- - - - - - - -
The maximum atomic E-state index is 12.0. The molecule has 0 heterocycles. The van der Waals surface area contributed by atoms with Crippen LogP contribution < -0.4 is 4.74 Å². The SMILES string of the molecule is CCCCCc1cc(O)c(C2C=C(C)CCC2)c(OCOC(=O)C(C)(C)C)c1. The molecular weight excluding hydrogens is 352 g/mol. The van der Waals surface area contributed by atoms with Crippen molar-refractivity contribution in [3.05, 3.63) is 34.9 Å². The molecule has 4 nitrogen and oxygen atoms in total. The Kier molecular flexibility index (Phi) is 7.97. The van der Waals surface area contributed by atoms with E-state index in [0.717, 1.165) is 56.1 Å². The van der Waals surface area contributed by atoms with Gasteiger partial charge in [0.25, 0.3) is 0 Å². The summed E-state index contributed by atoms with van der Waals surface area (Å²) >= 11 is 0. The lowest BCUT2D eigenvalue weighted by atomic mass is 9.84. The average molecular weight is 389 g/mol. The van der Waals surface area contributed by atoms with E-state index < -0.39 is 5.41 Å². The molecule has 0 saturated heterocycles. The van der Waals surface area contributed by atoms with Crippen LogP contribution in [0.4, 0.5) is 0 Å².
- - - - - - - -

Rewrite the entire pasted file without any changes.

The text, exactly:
The maximum atomic E-state index is 12.0. The molecule has 0 heterocycles. The van der Waals surface area contributed by atoms with Crippen LogP contribution < -0.4 is 4.74 Å². The SMILES string of the molecule is CCCCCc1cc(O)c(C2C=C(C)CCC2)c(OCOC(=O)C(C)(C)C)c1. The molecular weight excluding hydrogens is 352 g/mol. The van der Waals surface area contributed by atoms with Crippen molar-refractivity contribution in [3.05, 3.63) is 34.9 Å². The molecule has 4 nitrogen and oxygen atoms in total. The Kier molecular flexibility index (Phi) is 7.97. The van der Waals surface area contributed by atoms with E-state index in [0.717, 1.165) is 56.1 Å². The van der Waals surface area contributed by atoms with Gasteiger partial charge in [0.25, 0.3) is 0 Å². The summed E-state index contributed by atoms with van der Waals surface area (Å²) >= 11 is 0. The lowest BCUT2D eigenvalue weighted by atomic mass is 9.84. The average molecular weight is 389 g/mol. The van der Waals surface area contributed by atoms with E-state index < -0.39 is 5.41 Å². The molecule has 0 saturated heterocycles. The van der Waals surface area contributed by atoms with Crippen LogP contribution in [0.4, 0.5) is 0 Å².